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Home Depot plan clears hurdle

Conflicting traffic studies and concerns about the "ripple effects" of a big-box store along Highland Drive failed to stop a rezoning needed for a proposed Home Depot store.

The Millcreek Planning and Zoning Commission approved the zone change 3-2 Thursday afternoon, forwarding the issue to the Salt Lake County Council, which will make the final decision. The rezone would change four acres of land at approximately 3500 S. Highland Drive from residential to commercial, creating a total of 11 commercially zoned acres that the store would use.

Commissioner Joan Haven, who voted for the rezone, said that because of the annexations of commercial developments into cities, the unincorporated county needs more tax base. With much of the land already zoned commercial, it made as much sense to allow a big-box store there as it would to allow multiple smaller businesses, such as drive-through restaurants, gas stations or banks.

Haven said that whichever way she voted, she knew she would be unpopular with half of the residents. Based on stickers worn at the meeting by audience members, about half of the crowd opposed the development while the other half supported it.

"I know I'm going to be public enemy No. 1 with somebody," Haven said. "But I'm going to put my neck on the line."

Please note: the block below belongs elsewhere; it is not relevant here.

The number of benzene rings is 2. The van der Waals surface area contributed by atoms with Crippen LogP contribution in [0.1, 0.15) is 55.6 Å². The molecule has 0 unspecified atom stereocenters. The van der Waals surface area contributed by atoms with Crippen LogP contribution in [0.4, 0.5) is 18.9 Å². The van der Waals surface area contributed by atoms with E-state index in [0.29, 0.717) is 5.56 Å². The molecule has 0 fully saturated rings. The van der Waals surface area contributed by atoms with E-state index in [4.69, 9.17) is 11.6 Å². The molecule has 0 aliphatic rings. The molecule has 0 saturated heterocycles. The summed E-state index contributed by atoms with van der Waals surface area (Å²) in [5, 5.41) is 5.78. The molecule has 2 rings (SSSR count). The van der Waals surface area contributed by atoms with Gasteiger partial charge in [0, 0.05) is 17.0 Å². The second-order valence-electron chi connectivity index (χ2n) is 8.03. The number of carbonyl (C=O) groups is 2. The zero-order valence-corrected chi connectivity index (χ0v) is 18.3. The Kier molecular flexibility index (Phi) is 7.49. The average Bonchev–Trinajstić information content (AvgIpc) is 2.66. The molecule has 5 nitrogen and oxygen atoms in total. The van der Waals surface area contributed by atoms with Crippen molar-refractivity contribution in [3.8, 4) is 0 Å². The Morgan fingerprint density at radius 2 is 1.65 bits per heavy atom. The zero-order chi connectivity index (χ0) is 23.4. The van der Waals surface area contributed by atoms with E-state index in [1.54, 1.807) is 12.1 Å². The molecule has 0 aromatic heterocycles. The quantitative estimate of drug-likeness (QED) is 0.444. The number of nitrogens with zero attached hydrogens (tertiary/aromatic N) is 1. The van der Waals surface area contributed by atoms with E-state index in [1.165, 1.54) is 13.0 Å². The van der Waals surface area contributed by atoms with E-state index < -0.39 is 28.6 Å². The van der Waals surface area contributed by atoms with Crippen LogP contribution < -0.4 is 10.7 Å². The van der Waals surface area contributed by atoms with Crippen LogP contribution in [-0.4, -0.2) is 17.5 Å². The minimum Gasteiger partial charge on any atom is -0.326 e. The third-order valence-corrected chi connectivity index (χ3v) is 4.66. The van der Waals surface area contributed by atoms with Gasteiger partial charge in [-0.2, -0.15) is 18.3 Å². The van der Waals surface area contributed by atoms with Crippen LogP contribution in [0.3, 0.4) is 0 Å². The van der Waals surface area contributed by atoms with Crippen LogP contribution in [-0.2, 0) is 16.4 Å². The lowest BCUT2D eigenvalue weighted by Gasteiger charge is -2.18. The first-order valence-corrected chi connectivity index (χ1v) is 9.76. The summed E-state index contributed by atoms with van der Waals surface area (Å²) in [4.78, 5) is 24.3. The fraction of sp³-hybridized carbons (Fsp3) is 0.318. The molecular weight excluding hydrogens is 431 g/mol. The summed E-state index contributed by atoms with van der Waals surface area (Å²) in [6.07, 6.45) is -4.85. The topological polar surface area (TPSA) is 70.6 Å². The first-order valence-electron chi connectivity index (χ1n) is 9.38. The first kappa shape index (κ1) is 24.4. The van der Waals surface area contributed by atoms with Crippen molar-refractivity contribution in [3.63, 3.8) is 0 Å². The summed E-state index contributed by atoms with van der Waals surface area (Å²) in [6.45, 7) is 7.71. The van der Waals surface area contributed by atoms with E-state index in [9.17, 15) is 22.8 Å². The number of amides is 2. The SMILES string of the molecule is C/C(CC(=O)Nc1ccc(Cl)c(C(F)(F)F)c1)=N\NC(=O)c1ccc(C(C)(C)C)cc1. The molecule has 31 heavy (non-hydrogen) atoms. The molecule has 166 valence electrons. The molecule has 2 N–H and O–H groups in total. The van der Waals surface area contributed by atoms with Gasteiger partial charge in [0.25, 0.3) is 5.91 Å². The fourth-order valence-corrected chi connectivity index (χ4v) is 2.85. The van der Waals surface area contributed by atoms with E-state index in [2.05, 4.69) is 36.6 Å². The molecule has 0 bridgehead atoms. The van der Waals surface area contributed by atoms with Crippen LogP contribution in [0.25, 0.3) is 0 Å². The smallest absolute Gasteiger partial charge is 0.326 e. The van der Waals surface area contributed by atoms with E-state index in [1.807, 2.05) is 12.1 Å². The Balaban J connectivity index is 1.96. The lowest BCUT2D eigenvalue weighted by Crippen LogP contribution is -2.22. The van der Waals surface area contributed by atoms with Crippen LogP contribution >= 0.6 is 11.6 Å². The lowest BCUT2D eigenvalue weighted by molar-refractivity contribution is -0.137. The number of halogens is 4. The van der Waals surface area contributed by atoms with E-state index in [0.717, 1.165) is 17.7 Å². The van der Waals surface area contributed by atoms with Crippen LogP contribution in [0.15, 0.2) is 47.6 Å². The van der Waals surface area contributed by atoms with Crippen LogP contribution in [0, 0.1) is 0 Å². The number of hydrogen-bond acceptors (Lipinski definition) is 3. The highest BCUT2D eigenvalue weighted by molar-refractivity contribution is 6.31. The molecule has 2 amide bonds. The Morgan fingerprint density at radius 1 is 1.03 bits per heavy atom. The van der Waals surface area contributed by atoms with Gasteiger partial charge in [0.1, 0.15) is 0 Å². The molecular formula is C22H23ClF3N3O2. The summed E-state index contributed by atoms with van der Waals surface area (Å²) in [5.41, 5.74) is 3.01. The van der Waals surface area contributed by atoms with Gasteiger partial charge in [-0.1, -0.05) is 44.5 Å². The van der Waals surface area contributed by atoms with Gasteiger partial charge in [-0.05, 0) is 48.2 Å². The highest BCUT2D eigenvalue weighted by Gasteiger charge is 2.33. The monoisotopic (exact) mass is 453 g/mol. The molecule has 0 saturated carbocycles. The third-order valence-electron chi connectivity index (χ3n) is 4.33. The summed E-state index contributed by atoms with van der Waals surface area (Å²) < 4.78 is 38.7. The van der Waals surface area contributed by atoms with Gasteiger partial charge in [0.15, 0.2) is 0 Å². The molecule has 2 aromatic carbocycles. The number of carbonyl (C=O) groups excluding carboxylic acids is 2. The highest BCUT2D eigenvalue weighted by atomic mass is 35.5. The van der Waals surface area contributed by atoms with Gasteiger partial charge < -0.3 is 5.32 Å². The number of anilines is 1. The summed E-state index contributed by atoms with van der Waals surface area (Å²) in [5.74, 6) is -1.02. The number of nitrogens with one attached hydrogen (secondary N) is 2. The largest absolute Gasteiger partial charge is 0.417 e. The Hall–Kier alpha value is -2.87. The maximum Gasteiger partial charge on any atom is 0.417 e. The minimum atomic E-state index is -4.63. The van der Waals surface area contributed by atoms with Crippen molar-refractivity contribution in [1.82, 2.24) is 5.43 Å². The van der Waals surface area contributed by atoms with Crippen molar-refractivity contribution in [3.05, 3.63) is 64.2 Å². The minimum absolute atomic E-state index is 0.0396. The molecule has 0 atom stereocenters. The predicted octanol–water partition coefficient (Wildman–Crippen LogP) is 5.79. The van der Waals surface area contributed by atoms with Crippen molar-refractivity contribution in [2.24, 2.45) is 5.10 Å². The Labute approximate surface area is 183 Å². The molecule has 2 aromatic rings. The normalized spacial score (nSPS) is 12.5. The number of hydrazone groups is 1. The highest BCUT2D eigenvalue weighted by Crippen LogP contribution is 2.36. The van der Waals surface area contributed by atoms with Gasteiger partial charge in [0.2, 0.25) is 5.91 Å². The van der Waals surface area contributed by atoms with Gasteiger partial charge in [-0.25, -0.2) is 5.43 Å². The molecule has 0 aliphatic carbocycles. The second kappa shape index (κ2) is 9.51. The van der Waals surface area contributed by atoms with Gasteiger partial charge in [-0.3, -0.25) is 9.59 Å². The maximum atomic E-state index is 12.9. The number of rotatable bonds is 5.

Commissioner Tony Godfrey, who voted against the zone change, said he did not understand the need for a store that would save people only a couple of minutes of travel time and would hurt the many locally owned nurseries and hardware stores that are in the Millcreek area. Instead of simply bowing to a big corporate store, he urged the planners to find new uses for the land, such as a park, library or even rehabilitated housing.

"We need to think outside of the box, both figuratively and literally," Godfrey said. "Let's be creative. . . . To build a big-box store there is the most unimaginative thing we can do there."

Prior to the vote, Dave Winnie, associate broker for Home Depot's developer, Internet Properties, said the store would not have any more impact on traffic or the local community than a shopping mall with smaller retail stores or a large office tower. What a Home Depot would do, however, is improve a blighted residential area and bring valuable tax dollars to the county, he said.

"The proposed zone change makes sense, regardless of the intended use," Winnie said. "It's good planning."

Opponents of the store, however, asked that the zone change be delayed until they can develop a master plan for the newly created township. Otherwise, planning will be done without insight into the overall goals of the community.

"Whether it's in our golden years or during our children's years, let's decide what is best for this area," East Millcreek Chairman Richard Lee said.